names

 When my great-grandfather on my dad’s side arrived at Ellis Island from Finland his name was Jussi Jääskäläinen. When he left Ellis Island it was John Johnson. Whether it was changed by the immigration people, or if it was suggested, or if he himself changed it I’ll never know, but the latter is pretty unlikely — he couldn’t speak a word of English. Never could. Regardless, the family has been Johnson ever since. My mother’s ancestors came from Finland too, but their names weren’t such tongue twisters and weren’t changed.

I’ve had a strong urge over the past several years to connect with my Finnish heritage. I grew up speaking the language and living many of the customs brought over from the old country, and though it may seem like a frivolous thing, I’ve decided to reclaim my family name. I’m moving back to Montana soon, a beautiful woman is going to walk by my side, and we’re going to join our lives together as married partners.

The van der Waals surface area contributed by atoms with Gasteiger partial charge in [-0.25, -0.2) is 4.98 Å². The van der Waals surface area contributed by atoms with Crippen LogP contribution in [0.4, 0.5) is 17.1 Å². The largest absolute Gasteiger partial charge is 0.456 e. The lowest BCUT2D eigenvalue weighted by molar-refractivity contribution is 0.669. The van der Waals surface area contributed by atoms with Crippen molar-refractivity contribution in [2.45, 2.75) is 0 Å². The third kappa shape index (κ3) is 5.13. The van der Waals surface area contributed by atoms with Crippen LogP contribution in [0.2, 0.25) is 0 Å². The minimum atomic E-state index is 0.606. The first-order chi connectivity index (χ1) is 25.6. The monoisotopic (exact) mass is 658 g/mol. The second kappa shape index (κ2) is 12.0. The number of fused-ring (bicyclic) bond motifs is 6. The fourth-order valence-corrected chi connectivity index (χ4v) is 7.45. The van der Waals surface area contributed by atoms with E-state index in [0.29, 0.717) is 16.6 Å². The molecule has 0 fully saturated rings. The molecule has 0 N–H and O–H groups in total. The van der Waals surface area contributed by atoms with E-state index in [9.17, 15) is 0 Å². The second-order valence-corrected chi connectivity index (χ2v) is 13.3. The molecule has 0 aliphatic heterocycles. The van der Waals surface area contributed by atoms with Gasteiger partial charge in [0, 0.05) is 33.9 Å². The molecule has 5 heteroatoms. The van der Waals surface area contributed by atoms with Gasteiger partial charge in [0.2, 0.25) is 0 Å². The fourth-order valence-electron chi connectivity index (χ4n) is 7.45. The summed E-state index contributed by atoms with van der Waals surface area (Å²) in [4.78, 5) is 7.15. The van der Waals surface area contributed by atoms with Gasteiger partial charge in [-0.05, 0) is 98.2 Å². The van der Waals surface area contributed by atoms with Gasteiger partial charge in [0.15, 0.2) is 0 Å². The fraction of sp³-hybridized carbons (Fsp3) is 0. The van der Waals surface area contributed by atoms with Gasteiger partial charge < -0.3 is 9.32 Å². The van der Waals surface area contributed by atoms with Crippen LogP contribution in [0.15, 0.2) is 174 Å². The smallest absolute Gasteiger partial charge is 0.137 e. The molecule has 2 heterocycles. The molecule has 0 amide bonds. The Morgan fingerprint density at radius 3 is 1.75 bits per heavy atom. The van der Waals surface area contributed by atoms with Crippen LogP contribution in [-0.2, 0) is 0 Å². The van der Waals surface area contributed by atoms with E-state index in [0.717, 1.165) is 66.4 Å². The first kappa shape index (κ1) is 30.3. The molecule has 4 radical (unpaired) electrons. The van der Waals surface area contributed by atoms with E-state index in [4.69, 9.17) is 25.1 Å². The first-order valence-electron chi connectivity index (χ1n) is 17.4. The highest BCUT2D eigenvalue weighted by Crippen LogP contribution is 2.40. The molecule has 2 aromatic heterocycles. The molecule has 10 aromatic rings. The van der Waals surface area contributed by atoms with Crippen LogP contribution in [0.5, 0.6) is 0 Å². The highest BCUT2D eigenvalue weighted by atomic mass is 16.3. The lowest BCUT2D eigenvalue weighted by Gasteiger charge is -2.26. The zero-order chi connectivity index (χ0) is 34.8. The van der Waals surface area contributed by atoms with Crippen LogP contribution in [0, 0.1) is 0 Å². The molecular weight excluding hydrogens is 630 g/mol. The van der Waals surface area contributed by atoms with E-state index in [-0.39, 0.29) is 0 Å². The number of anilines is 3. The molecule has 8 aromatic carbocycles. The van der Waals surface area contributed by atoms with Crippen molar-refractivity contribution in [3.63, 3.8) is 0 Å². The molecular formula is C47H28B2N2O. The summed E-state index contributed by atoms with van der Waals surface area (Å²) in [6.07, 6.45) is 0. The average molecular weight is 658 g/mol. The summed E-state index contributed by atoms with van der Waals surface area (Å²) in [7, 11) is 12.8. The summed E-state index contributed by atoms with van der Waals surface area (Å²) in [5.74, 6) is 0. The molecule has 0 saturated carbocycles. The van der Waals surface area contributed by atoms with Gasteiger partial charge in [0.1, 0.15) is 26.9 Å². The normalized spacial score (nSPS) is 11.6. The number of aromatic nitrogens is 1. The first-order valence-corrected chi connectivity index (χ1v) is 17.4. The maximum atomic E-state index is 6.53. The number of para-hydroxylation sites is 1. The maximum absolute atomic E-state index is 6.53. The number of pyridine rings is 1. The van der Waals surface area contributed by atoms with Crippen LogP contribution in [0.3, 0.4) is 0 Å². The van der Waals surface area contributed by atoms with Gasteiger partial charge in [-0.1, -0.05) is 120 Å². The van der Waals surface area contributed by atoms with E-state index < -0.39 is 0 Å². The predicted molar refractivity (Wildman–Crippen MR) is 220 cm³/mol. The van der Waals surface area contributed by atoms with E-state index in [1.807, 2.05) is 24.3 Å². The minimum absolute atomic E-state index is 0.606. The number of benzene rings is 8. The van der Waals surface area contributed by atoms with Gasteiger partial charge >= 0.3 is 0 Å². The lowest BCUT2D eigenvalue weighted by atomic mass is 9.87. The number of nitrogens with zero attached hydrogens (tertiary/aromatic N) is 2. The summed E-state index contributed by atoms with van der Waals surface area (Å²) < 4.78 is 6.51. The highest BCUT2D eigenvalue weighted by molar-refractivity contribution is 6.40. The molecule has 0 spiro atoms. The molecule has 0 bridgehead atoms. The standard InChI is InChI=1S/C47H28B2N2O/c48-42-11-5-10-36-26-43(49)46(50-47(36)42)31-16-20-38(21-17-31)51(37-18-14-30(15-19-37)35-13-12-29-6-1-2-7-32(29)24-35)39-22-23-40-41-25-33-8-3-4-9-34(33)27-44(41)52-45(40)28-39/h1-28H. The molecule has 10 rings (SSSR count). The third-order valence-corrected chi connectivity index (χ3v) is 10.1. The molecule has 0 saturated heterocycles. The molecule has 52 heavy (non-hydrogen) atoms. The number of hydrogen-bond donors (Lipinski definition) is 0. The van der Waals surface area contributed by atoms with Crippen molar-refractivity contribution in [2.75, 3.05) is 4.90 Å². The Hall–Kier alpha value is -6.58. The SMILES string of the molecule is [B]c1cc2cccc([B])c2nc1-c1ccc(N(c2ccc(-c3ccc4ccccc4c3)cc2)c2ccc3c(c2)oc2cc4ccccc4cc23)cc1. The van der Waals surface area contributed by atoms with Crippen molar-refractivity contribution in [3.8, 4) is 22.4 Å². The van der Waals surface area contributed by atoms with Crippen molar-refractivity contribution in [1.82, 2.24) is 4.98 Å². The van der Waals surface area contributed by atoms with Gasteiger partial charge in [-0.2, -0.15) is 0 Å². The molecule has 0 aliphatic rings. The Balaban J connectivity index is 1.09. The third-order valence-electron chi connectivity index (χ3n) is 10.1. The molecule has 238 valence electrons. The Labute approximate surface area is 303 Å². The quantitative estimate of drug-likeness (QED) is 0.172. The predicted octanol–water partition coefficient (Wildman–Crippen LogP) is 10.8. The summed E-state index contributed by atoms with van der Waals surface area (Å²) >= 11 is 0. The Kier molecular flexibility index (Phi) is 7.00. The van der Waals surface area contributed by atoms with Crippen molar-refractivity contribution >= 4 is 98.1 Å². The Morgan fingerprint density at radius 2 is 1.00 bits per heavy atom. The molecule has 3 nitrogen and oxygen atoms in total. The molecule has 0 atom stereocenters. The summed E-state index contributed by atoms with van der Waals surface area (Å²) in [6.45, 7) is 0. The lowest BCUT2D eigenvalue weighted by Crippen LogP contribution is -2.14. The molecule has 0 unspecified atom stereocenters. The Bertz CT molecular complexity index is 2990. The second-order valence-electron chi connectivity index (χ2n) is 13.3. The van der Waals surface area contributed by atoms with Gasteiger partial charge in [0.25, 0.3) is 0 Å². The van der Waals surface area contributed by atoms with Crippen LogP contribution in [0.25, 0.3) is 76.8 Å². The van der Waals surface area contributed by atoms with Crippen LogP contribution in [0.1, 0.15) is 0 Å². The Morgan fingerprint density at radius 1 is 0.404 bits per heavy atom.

We’re also going to start our new life with a new name. I’ve lived for 66 years now with the name Johnson, about as dull and generic a name as there is. I’ll still go by my web handle pj finn on the internet, but I’ll finish my years on this planet as half of a couple who go by the name of Jääskäläinen. And there you have it.

Näkemiin,

Pauli Jääskäläinen

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